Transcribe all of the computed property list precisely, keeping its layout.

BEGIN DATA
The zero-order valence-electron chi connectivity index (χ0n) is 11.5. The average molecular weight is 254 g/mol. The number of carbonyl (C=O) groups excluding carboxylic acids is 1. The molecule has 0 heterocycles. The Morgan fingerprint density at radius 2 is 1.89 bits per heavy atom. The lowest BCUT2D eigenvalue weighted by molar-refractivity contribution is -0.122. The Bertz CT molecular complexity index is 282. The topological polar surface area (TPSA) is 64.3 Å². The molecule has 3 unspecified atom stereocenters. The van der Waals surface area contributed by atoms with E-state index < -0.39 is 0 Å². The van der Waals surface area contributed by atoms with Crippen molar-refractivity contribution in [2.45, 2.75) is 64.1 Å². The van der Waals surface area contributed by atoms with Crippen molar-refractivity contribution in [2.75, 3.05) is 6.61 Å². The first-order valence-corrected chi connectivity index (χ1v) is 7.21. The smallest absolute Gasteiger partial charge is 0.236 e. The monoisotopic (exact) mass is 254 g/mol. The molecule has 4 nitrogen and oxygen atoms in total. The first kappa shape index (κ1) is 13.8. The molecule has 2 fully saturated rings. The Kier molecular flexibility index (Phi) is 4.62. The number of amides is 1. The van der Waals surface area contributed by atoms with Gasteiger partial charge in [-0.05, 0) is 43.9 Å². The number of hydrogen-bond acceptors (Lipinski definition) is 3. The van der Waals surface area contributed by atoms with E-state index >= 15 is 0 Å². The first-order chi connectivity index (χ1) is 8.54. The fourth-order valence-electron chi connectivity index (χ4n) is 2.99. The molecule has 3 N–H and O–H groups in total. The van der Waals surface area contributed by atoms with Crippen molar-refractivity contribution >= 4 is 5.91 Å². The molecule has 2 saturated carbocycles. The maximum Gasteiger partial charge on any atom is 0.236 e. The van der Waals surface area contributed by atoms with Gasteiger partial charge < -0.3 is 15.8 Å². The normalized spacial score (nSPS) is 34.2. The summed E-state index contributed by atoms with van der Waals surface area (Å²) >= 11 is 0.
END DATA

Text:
The zero-order valence-electron chi connectivity index (χ0n) is 11.5. The average molecular weight is 254 g/mol. The number of carbonyl (C=O) groups excluding carboxylic acids is 1. The molecule has 0 heterocycles. The Morgan fingerprint density at radius 2 is 1.89 bits per heavy atom. The lowest BCUT2D eigenvalue weighted by molar-refractivity contribution is -0.122. The Bertz CT molecular complexity index is 282. The topological polar surface area (TPSA) is 64.3 Å². The molecule has 3 unspecified atom stereocenters. The van der Waals surface area contributed by atoms with E-state index < -0.39 is 0 Å². The van der Waals surface area contributed by atoms with Crippen molar-refractivity contribution in [2.45, 2.75) is 64.1 Å². The van der Waals surface area contributed by atoms with Crippen molar-refractivity contribution in [2.75, 3.05) is 6.61 Å². The first-order valence-corrected chi connectivity index (χ1v) is 7.21. The smallest absolute Gasteiger partial charge is 0.236 e. The monoisotopic (exact) mass is 254 g/mol. The molecule has 4 nitrogen and oxygen atoms in total. The first kappa shape index (κ1) is 13.8. The molecule has 2 fully saturated rings. The Kier molecular flexibility index (Phi) is 4.62. The number of amides is 1. The van der Waals surface area contributed by atoms with Gasteiger partial charge in [-0.05, 0) is 43.9 Å². The number of hydrogen-bond acceptors (Lipinski definition) is 3. The van der Waals surface area contributed by atoms with E-state index >= 15 is 0 Å². The first-order chi connectivity index (χ1) is 8.54. The fourth-order valence-electron chi connectivity index (χ4n) is 2.99. The molecule has 3 N–H and O–H groups in total. The van der Waals surface area contributed by atoms with Crippen molar-refractivity contribution >= 4 is 5.91 Å². The molecule has 2 saturated carbocycles. The maximum Gasteiger partial charge on any atom is 0.236 e. The van der Waals surface area contributed by atoms with Gasteiger partial charge < -0.3 is 15.8 Å². The normalized spacial score (nSPS) is 34.2. The summed E-state index contributed by atoms with van der Waals surface area (Å²) >= 11 is 0.